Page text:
As literally 1000’s of airplanes are grounded in an unprecedented effort to mitigate the spread (notice how I didn’t say, contain- seemingly impossible now with cases reported-and many more unreported/latent in 114 countries) of the corona virus pandemic; 100’s of millions of people are sent home from school, work, life.

The world has literally been grounded— sent to our homes and rooms to reflect. What a wonderful opportunity for many of us living in a fast-pace, highly competitive, increasingly digitized, noisy, contentious society to slow down, breathe, turn off our electronic smart devices and just BE in our rooms, sitting in silence. 

Perhaps what elicits from this space of reflection we have all now been gifted is a desire to review our lives, our work, our critical life choices that have brought us to the present moment. Perhaps we will become curious about the larger social-environmental context within which this corona virus (COVID-19) has become a major villain in our human story overnight. But like all inciting incidents in films; the disruptor- the one thing that at first appears the worst thing to have happened to the protagonist becomes the best thing that happens to him. Perhaps this forced slow down of life and turn down of the economy helps us change lens and re-focus our attention on the people in our family and neighborhoods and a fire of compassion starts to burn in our hearts as we want everyone to stay safe and protected. Perhaps this forced slow down and quiet in the streets opens up the smells, sights, sounds, changing light of the natural environment around us…and that makes us smile. Perhaps we will awaken our naturally intelligent selves and realize the forced shut down, slow down of many human, carbon-producing activities is better for our health. Check out the air quality difference before-after controlled decarbonization activities in China.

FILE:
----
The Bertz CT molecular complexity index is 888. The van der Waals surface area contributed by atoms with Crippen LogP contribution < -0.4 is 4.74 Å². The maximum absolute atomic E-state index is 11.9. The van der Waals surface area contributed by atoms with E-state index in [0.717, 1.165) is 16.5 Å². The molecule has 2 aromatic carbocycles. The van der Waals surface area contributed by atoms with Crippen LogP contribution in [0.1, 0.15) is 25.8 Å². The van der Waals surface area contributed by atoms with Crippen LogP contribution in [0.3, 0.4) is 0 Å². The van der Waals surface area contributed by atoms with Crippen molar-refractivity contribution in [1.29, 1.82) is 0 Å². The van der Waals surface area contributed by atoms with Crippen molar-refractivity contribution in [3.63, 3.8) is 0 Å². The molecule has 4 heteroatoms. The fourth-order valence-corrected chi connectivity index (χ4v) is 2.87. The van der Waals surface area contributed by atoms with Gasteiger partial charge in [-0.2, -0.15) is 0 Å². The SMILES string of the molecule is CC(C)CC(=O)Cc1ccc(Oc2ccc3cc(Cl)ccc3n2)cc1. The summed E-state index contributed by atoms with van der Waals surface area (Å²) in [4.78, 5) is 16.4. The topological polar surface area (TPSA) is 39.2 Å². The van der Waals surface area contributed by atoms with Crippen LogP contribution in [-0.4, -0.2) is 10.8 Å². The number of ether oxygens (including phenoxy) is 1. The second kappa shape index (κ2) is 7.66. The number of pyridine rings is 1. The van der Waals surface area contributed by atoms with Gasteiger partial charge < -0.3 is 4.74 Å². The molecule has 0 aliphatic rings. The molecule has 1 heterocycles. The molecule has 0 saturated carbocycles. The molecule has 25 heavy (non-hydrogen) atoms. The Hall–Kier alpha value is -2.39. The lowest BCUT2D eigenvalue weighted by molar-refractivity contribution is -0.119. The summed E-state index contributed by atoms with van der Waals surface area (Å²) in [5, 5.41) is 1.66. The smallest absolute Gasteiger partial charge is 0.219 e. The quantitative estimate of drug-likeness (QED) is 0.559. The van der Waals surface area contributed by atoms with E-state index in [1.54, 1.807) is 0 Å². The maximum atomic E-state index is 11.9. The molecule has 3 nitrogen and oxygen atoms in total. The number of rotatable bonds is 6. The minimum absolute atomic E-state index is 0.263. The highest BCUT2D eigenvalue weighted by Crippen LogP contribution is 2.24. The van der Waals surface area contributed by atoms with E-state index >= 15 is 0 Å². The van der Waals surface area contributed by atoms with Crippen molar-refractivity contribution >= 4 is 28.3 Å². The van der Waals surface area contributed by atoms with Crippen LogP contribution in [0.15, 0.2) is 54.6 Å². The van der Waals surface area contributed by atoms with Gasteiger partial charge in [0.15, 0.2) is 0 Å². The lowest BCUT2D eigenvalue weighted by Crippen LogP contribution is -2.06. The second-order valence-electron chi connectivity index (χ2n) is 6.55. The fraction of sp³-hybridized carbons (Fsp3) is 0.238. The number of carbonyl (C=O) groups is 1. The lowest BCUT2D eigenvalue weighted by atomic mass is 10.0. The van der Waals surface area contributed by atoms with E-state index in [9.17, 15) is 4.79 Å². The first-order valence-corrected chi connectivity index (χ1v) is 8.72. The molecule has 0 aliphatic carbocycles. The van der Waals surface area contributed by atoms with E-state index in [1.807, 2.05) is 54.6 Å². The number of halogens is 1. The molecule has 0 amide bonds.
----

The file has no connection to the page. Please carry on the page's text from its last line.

NASA Image January-February 2020

Perhaps as we look to the unknown future and our limited home supply of goods and resources, we cultivate (even a spark) of the island mentality —a recognition that we live in a world with finite natural resources, and we have to give back as much as we take in order to maintain the natural balance and continued abundance. Perhaps too, those having come the last days from a place of fear—and having binged shopped in a panic for food and home goods—excessively stockpiling staples, realize in the quiet aftermath this weekend that now another family might not even have one roll of toilet paper for the next week. Perhaps this moment becomes the opportunity to practice the art and ritual of the Potlatch. In Pacific Northwest indigenous groups and in the Pacific island communities this is a celebration of giving—where the one who gives the most to the community, is considered the wealthiest one in the village. Check out 40 unique gift giving traditions, worldwide.